The Music Industry Doesn’t Know What to Do With The Bobby Lees

Hollywood A-lister Jason Momoa believes in the punk band from Woodstock. So, why can’t they afford to keep making music?

Music Features The Bobby Lees
The Music Industry Doesn’t Know What to Do With The Bobby Lees

In repose within the bowels of the Bowery Ballroom sit the Bobby Lees, the Woodstock-bred punk band composed of vocalist and guitarist Sam Quartin, bassist Kendall Wind, drummer Macky Bowman and guitarist Nick Casa. Their set will soon begin, and sounds of their casual chit-chat can be heard from around every corner of the place. By now, one would think pre-show rituals would be well underway. Instead, they’re keen to keep talking—and not just about the gluten-free doughnuts someone thought to bring. For New Yorkers, this is just another Wednesday—the last before the Christmas holiday. For the Bobby Lees, it could very well be the last time they play this venue. There’s a lot to say.

One month earlier, the Bobby Lees shared a sobering announcement via the band’s Instagram account: They had come to the conclusion that, after years of making music, touring and promoting (both largely on their own), they had no choice but to take a hiatus—one that’s potentially indefinite. The yeses had far surpassed the nos and the industry, it seemed, didn’t know quite what to do with the band—even despite sold out shows, and an impressive fan base that spans from upstate New York to the Hollywood Hills.

The news arrived as a shock not just to those that love them, but peers (Amy Helm, Dead Tooth, Amanda Palmer etc.), too. How could a band that’s been working steadily since 2018—three records and multiple tours, to be exact—find themselves at an impasse? According to the post: Streaming’s varied effects on the industry had made sustaining a band an economic impossibility. “It’s wild most people are comfortable spending three to five bucks on a cup of coffee today, but they no longer want to spend that same amount on an album they listen to—often because streaming has set a shitty standard most of us have accepted,” their caption read. “Bands our size barely make anything from Spotify payouts. Worse off, they’ve made algorithms and streaming numbers become more important than how something makes you feel.”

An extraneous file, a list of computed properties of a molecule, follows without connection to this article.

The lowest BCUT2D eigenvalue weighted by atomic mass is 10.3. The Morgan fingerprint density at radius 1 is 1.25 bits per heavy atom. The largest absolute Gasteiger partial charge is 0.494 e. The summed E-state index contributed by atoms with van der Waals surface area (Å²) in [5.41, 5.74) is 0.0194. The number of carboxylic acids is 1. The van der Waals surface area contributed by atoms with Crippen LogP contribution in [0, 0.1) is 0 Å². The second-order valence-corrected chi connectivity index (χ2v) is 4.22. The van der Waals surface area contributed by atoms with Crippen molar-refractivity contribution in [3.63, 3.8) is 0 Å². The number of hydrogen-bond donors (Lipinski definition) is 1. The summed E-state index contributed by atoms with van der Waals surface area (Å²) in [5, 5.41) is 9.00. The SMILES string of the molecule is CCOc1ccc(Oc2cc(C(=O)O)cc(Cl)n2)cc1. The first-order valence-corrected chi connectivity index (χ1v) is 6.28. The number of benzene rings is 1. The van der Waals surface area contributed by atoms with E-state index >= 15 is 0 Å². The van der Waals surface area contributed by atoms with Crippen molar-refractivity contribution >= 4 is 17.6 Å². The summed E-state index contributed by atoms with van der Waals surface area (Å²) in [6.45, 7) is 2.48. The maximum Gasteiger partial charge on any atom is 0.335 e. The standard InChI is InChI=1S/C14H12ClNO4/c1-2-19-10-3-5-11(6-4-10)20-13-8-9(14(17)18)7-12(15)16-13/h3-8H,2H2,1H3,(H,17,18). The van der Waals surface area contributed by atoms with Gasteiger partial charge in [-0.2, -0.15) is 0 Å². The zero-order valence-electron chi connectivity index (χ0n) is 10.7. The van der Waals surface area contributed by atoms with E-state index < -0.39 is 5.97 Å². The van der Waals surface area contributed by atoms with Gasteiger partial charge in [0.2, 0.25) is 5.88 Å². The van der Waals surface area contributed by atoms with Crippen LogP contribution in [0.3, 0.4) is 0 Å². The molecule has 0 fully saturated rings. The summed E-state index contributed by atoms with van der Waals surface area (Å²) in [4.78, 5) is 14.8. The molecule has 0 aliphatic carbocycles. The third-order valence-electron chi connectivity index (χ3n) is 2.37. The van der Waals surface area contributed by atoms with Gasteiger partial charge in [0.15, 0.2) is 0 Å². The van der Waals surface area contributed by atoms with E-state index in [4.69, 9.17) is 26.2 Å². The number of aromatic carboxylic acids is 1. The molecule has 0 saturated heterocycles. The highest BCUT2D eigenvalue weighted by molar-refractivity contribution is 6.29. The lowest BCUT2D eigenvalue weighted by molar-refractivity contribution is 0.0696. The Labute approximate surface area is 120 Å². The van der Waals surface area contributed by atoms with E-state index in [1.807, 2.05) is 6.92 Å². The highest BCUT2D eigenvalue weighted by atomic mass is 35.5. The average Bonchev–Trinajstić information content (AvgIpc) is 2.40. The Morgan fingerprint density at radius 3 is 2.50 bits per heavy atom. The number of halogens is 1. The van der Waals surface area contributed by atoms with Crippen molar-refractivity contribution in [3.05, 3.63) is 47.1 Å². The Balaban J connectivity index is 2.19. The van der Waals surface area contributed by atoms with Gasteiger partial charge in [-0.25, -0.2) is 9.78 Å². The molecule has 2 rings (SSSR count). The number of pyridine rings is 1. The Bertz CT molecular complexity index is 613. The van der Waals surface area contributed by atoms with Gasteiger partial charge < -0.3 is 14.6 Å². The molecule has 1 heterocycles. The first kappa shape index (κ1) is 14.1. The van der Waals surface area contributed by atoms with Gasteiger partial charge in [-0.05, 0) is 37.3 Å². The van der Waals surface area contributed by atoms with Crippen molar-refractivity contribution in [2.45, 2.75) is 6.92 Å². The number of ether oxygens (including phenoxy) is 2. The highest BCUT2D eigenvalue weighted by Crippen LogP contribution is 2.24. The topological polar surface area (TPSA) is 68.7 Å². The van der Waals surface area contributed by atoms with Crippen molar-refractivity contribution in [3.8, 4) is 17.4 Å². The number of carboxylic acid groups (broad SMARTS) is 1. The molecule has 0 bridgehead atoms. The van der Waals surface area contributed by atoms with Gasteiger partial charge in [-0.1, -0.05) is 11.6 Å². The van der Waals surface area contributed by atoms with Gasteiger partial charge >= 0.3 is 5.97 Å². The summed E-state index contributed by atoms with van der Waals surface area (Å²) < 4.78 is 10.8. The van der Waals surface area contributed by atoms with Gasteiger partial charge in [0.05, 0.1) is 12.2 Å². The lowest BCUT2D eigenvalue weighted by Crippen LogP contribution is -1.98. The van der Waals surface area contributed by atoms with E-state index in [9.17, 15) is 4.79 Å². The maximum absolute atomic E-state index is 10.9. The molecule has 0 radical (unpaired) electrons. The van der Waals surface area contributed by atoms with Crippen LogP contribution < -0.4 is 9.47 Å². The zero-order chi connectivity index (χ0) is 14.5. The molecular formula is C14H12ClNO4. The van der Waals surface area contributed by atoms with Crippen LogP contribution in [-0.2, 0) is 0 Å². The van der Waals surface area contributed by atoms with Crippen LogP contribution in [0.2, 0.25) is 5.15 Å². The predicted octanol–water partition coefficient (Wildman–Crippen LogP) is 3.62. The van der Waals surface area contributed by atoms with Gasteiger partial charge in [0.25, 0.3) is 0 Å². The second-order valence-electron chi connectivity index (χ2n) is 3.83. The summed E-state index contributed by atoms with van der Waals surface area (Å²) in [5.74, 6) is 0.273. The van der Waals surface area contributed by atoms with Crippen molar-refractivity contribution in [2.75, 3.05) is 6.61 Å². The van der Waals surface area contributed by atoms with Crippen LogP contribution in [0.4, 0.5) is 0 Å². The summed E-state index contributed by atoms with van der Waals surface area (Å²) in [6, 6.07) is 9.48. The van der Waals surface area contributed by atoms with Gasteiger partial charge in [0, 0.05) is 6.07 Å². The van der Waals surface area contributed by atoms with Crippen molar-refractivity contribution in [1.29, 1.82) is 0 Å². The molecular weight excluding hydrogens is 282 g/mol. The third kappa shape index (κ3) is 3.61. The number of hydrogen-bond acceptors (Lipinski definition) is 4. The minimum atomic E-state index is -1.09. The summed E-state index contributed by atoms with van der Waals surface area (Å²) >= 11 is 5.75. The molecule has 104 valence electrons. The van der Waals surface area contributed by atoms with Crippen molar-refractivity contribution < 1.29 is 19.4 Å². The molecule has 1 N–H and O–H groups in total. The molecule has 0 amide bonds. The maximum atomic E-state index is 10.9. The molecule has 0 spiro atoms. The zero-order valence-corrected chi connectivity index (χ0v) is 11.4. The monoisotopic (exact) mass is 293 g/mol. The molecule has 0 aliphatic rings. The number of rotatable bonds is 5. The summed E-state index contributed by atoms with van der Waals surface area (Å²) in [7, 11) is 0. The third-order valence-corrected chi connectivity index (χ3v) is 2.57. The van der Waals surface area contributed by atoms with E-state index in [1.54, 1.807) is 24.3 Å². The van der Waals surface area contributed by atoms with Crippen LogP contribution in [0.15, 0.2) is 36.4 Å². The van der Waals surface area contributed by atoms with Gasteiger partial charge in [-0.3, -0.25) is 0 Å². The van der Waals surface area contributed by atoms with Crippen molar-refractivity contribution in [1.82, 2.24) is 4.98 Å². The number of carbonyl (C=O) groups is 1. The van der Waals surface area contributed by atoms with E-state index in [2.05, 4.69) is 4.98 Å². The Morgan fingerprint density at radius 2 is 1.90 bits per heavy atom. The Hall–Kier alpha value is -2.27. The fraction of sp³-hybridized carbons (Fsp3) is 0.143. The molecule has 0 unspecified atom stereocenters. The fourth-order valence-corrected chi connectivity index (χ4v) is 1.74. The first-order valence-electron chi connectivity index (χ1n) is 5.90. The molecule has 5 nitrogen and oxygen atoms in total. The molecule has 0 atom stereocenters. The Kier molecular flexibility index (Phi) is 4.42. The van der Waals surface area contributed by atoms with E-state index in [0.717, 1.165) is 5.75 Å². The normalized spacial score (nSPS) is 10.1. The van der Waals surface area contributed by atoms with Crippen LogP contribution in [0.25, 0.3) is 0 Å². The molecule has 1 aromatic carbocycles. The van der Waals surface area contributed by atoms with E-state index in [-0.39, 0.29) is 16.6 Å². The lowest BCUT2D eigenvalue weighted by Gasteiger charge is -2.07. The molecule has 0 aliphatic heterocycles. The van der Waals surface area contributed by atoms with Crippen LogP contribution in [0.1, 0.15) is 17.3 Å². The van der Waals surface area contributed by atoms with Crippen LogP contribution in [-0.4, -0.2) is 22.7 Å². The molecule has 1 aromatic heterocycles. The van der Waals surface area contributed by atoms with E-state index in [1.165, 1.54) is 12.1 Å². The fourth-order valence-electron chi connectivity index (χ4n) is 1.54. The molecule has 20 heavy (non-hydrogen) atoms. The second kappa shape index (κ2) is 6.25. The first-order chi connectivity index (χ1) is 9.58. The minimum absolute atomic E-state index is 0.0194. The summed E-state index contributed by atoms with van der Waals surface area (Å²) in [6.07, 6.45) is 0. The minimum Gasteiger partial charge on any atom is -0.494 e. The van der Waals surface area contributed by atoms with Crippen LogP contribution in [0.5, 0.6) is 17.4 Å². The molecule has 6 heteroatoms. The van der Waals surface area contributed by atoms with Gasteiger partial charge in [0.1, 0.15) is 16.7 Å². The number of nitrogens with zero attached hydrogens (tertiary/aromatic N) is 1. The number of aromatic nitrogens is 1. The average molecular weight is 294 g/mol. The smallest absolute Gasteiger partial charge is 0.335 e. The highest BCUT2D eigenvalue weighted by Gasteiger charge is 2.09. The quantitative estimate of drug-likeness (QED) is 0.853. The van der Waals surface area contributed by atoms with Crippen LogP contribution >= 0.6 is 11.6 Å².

In truth, the decision to step away, they told me before their last show, is actually due to a collection of internal crises. Unbeknownst to their supporters, that post had been a long time coming for the Bobby Lees. Without the backing of a big label, they’ve paid for all three albums and mapped out every tour on their own. For all intents and purposes, they’ve done everything artists can to succeed—working alongside producers who’ve elevated Chris Stapleton and Jack White, creating a critically-acclaimed discography, selling out domestic and international shows, and making fans out of even the most surprising of people, Keanu Reeves and Juliette Lewis, to name a few. Even still, they’re not breaking even and in fact, have been hemorrhaging money.

“To everybody it seems like a blind side because on Instagram and social media everything looks so amazing all the time,” Casa says. “The reality isn’t shown. So, to all our fans and all the people around us, they’re like, ‘this doesn’t make sense. You guys are doing so well.’” “After doing three albums and paying for them ourselves, we’re just kind of like, ‘really? there’s not one label that will give us a record?’” Quartin adds of the band’s most persistent thought.

Of course, the Bobby Lees’ statement is far from the first time an artist has spoken out about an archaic streaming model that allows for major labels to maximize their revenue while an overwhelming number of musicians bleed themselves dry just to make minimum wage. In the last decade, Nile Rodgers, Nadine Shah, Kate Nash, David Byrne, Beck, the Black Keys and more have been vocal about how the current system would, inevitably, lead to the very fate of the Bobby Lees. Regardless, the system has functioned as is, and perhaps fallen even further to the predation of corporate greed veiled as the protection of artists (see: Universal Music Group vs. TikTok).